Here's the lastest on the earnings front:
"CSX, based in Jacksonville, Fla., earned $414 million, or $1.07 per share, compared with $305 million, or 77 cents per share a year earlier."
"Shipping volume was up in every category in the three-month period, except food and consumer shipments, which were flat. Shipments of vehicles and parts jumped the most -- 63 percent compared with last year. Metal shipments surged 44 percent. Shipments of forest products like lumber, tied to the still-shaky housing market, rose 2 percent."
IMO you can question the sustainability or strength of the recovery, but don't tell me things are the same as a year ago...
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FollowBefriend35 threads5,700 comments Bellingham, WA
um, if things were still the same as a year+ ago, we'd be living in a Road Warrior sequel by now.
If the Senate can't get EUC extensions passed for the ~5 million people dropping off this month, hello Mad Max.
FollowBefriend (7)29 threads1,214 comments 31 malePremium
Well, yea. So did the stimulus work?
Whatever 'work' means
If you pull the rug out from under this state manipulated economic recovery and it falls flat on its face
Personally, I'm much more concerned with how this plays out in the next 5-10-20+ years then the noise of the last couple months
What will the future implications be of all this stimulus?
FollowBefriend (2)61 threads1,306 comments Premium
Here's wells Fargo July 2010 California economic outlook, FWIW. For people that don't know, Wells Fargo is based in San Francisco and heavily rely on the CA market.
"the pace of growth is expected to moderate"
"Still, the gradually improving trend is easily visible when one looks at the income gains by industry sector. Higher earnings were recorded by 17 of 24 industry sectors during the first quarter."
"Housing affordability is the best it has been in California in decades"
"That is not to say there will be no negative effects; indeed, we expect California existing home sales to be somewhat weaker this year on average than last year, as sales decline into the end of 2010. The good news is that this temporary weakening of sales will not be enough to send statewide home prices reeling back to their financial crisis lows. Current market conditions appear much too balanced for a repeat performance of steep California housing price declines. We reach this conclusion even as we expect a rising supply of distressed home selling to reemerge over the near term."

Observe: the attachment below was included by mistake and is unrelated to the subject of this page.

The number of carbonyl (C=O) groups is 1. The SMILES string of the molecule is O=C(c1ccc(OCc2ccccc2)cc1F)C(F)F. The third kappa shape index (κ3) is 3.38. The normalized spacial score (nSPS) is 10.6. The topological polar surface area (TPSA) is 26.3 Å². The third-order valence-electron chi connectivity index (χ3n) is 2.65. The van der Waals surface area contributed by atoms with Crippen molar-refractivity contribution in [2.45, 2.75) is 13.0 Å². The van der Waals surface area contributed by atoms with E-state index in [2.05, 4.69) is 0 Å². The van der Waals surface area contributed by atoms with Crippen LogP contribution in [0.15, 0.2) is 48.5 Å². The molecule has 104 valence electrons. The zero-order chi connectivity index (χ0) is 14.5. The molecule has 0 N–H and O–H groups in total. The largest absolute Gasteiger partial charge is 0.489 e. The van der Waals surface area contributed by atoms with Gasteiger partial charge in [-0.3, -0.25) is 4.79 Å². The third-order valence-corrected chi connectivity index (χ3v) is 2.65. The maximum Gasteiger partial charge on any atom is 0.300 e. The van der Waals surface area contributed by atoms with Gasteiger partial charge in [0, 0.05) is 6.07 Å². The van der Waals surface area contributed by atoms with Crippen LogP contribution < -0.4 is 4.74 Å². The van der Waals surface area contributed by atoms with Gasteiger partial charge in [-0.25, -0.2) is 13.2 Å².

Does WFC have it in their models 200,000 state employees getting paid minimum wage until the budget is passed?
Federal EUC benefits for the unemployed class of 2009 ending in June instead of November or December?
"California has added an average of 19,200 jobs a month to date, yet private sector employment growth was 45 percent less than that, at 10,500 per month. Temporary help services and Census hiring are responsible for the bulk of the hiring so far this year, 78,300 jobs to date. The balance of the job growth in the rest of the economy totaled only 17,600 jobs. The biggest job gains last month, 30,000 jobs, came from government. Federal government positions increased by 32,900 jobs as the Census Bureau ramped up hiring"
"Higher earnings were recorded by 17 of 24 industry sectors during the first quarter. Gains were lead by forestry, fishing and related sectors, up 16.2 percent over the quarter. Strong gains were also reported in administrative and waste services, private education, federal military and mining."
Christ. Forestry is now our prime economic mover? What century is this again?
We just can't cut $19B of state spending and leave it as "State and local budget cuts are expected to be a major source of economic weakness over the forecast horizon"
$19 billion is 300,000 jobs at $60K per, and the lost velocity of money will take out another 300,000 or more jobs AFAICT.
FollowBefriend (48)274 threads12,546 comments 47 maleLafayette, CAPremium